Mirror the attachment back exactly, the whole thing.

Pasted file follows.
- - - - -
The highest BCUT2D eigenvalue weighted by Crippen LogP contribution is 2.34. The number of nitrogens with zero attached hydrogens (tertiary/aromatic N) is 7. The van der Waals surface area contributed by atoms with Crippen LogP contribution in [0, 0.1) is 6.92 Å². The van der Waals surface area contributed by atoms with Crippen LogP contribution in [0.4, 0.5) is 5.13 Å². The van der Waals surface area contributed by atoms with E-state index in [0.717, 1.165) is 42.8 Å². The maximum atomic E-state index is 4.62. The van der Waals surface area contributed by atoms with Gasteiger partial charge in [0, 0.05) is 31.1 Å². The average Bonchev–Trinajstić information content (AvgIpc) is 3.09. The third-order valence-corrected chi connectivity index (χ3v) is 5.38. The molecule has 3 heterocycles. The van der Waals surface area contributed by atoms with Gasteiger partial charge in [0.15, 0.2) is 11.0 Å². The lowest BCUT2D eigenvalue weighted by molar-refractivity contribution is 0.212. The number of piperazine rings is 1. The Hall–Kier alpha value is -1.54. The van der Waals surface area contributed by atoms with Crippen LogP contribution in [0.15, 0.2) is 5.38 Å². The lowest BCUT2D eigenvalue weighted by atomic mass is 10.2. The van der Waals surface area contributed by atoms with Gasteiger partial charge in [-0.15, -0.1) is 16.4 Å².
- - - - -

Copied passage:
The highest BCUT2D eigenvalue weighted by Crippen LogP contribution is 2.34. The number of nitrogens with zero attached hydrogens (tertiary/aromatic N) is 7. The van der Waals surface area contributed by atoms with Crippen LogP contribution in [0, 0.1) is 6.92 Å². The van der Waals surface area contributed by atoms with Crippen LogP contribution in [0.4, 0.5) is 5.13 Å². The van der Waals surface area contributed by atoms with E-state index in [0.717, 1.165) is 42.8 Å². The maximum atomic E-state index is 4.62. The van der Waals surface area contributed by atoms with Gasteiger partial charge in [0, 0.05) is 31.1 Å². The average Bonchev–Trinajstić information content (AvgIpc) is 3.09. The third-order valence-corrected chi connectivity index (χ3v) is 5.38. The molecule has 3 heterocycles. The van der Waals surface area contributed by atoms with Gasteiger partial charge in [0.15, 0.2) is 11.0 Å². The lowest BCUT2D eigenvalue weighted by molar-refractivity contribution is 0.212. The number of piperazine rings is 1. The Hall–Kier alpha value is -1.54. The van der Waals surface area contributed by atoms with Crippen LogP contribution in [0.15, 0.2) is 5.38 Å². The lowest BCUT2D eigenvalue weighted by atomic mass is 10.2. The van der Waals surface area contributed by atoms with Gasteiger partial charge in [-0.15, -0.1) is 16.4 Å².